“In the long run, Daniel’s going to have a fine year because of the situation in Wilkes-Barre (last season),” Donatelli said. “He stayed down there and he played. He had some hard times and he persevered through it and he grew as a pro.

“I think his progression over the year was great — his details and his habits, the defensive side of the puck. We all know Daniel can score a lot of goals. He’s going to score a lot of goals. But his one-on-one battles, his preparation on and off the ice, how he worked in the gym, I think it was a great learning experience for him to go through that process. I think he’s going to have a really good year.”

‘A Good Summer In The Gym’

General manager Jim Rutherford said months ago that Sprong would be a part of the NHL roster. If that put pressure on Sprong, he did not let it hinder his offseason.

Sprong spent the summer in Montreal, where his family moved to from The Netherlands when he was 7 so he could pursue a hockey career. He worked out with a group that included – probably was headed by – teammate Kris Letang, the defenseman who is known for his intense, rigorous workout habits. Also in the group were Anthony Duclair of Columbus, Jakub Voracek of Philadelphia and, at times, Derick Brassard of the Penguins.

Penguins strength and conditioning coach Alexie Pianosi visited for a few days, too.

“I think I put on more muscle and worked on my speed and just getting ready for the season,” Sprong said. “We had a good group of guys. We were all pushing each other. It was a good summer in the gym.”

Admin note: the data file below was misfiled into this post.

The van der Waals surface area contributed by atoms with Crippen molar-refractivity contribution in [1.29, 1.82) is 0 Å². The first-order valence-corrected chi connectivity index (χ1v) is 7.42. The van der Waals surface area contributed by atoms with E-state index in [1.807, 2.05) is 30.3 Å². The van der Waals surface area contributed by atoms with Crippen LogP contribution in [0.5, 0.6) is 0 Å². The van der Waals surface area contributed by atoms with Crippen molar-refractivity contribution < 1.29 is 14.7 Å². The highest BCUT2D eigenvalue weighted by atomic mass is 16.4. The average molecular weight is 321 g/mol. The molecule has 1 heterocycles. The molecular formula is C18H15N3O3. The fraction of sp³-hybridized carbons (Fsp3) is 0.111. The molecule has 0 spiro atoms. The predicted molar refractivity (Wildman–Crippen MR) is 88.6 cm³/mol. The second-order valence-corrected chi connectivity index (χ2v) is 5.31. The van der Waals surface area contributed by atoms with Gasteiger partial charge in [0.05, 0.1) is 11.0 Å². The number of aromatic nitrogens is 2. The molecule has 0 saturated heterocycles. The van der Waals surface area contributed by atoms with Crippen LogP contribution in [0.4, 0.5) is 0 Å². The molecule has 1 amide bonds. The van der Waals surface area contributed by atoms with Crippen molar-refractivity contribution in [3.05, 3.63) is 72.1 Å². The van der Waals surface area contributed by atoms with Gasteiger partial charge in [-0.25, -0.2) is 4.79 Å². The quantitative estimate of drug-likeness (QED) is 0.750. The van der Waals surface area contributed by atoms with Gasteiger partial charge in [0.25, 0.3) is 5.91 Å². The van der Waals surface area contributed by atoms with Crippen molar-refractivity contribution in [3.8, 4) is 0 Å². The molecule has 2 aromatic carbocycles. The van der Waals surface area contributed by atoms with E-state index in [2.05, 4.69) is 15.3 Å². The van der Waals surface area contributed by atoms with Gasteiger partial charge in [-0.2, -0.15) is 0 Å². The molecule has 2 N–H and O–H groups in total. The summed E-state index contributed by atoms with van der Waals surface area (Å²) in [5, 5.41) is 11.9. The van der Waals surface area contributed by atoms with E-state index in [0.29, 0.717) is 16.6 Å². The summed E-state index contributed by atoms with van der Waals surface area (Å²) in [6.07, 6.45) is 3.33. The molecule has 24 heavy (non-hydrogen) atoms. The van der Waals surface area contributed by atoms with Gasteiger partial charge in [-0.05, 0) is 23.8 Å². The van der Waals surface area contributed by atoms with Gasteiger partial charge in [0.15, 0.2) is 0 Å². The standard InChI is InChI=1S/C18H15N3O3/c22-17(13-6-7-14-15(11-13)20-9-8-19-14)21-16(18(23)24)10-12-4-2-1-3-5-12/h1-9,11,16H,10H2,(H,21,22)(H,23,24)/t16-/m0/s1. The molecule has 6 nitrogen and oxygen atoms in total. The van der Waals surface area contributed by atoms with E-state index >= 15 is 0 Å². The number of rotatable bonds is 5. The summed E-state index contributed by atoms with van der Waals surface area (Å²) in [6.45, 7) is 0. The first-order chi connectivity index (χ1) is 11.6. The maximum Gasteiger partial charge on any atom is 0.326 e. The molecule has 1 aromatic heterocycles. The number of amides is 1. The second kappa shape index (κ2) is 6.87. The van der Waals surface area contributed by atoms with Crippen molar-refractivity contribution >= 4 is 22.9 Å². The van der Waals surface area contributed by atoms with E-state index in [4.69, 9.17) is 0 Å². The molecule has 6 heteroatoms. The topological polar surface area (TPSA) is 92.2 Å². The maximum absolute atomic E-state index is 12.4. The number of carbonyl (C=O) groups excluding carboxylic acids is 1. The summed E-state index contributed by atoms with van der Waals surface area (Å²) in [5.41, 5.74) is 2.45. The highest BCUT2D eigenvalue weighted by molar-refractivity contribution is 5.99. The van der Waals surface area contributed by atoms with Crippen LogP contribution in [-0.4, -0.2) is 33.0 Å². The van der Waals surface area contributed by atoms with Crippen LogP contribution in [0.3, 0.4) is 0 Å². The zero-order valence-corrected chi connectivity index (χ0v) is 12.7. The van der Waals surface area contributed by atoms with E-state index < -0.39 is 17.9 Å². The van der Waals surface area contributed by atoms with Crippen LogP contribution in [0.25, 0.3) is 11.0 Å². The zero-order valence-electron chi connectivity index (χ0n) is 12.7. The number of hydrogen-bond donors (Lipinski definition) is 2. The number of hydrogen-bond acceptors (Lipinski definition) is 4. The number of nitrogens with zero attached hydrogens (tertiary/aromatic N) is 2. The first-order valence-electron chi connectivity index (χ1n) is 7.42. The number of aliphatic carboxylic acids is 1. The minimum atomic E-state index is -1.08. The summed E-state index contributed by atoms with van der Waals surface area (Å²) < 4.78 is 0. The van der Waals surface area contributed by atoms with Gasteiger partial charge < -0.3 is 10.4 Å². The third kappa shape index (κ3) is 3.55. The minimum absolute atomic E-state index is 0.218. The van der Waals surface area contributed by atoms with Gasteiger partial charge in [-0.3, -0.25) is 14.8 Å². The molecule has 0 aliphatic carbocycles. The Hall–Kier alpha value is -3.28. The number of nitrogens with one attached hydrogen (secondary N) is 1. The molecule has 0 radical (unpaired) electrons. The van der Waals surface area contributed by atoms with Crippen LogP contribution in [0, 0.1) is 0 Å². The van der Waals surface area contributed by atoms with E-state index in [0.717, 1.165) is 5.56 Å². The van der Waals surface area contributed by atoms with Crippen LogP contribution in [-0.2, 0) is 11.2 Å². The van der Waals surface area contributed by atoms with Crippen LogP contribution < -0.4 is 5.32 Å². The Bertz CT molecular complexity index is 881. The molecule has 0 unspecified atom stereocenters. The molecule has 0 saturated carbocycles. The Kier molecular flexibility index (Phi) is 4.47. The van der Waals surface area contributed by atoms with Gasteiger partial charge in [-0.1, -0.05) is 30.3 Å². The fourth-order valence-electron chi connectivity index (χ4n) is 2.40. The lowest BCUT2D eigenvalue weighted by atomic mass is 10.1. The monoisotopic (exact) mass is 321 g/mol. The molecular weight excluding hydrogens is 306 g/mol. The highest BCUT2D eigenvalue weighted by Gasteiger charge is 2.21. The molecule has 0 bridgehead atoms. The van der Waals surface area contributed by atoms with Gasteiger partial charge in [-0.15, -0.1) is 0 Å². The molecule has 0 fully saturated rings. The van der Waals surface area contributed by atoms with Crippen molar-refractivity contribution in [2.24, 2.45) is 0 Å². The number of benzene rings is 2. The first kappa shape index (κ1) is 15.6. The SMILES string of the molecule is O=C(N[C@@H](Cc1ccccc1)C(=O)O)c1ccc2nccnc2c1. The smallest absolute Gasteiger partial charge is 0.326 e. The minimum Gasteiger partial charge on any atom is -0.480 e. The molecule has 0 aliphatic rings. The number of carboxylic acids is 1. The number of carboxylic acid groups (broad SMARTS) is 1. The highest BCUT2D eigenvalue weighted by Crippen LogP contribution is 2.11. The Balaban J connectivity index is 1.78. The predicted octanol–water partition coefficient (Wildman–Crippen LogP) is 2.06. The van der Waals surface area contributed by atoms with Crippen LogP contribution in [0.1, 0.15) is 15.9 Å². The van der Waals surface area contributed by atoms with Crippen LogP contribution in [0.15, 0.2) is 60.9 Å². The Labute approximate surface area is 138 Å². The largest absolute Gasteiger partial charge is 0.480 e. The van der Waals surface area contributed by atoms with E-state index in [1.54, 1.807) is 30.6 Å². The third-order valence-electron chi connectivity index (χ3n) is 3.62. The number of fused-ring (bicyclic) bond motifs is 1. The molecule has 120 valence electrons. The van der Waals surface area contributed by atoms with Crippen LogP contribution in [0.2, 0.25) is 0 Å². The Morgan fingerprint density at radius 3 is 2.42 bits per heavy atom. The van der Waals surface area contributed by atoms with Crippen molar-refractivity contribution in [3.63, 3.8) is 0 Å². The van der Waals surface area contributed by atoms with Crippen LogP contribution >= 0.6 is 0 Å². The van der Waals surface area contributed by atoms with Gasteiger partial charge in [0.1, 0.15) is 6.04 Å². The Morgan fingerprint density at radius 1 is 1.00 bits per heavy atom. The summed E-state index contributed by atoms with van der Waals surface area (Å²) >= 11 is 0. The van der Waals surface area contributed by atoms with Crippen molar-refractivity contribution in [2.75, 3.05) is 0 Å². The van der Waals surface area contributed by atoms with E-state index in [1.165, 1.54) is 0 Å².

The shoulder surgery and long playoff runs recently made this a summer Sprong could jump on.

“It was my first real summer (in a while) that I had time to work on everything — I didn’t have to rush things – and really go through each phase,” he said. “I was happy with that. I’m still young and maturing.”

Getting motivated by a workout beast such as Letang didn’t hurt.

“He was a fun guy to watch in the gym,” Sprong said. “He pushes guys. It was good looking up to him in the gym and seeing what he did.”

Letang took notice.

“He likes to compete,” Letang said of Sprong. “He’s really good in the gym. He’s a kid that wants to be the best. He works really hard. It’s fun to have a young guy that tries to push you. He has a good attitude when he comes to the gym.

“I tried to push him. Even if I’m a little bit older than him, I try to be on top, so I try to be hard on (the others).”

Sprong is fully aware of the skepticism from outside the organization over whether he will reach his potential and the criticism of his defensive play and other aspects beyond his shot.

He’s not listening.

“I think there’s always going to be criticism,” he said. “Every player gets criticized for something. We try to take those things out of our minds and just play the game we know how to play.”

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Shelly is a columnist and reporter for Pittsburgh Hockey Now. She was a Penguins beat writer for the Pittsburgh Post-Gazette and remains a contributor to The Hockey News. Catch her on Twitter @_shellyanderson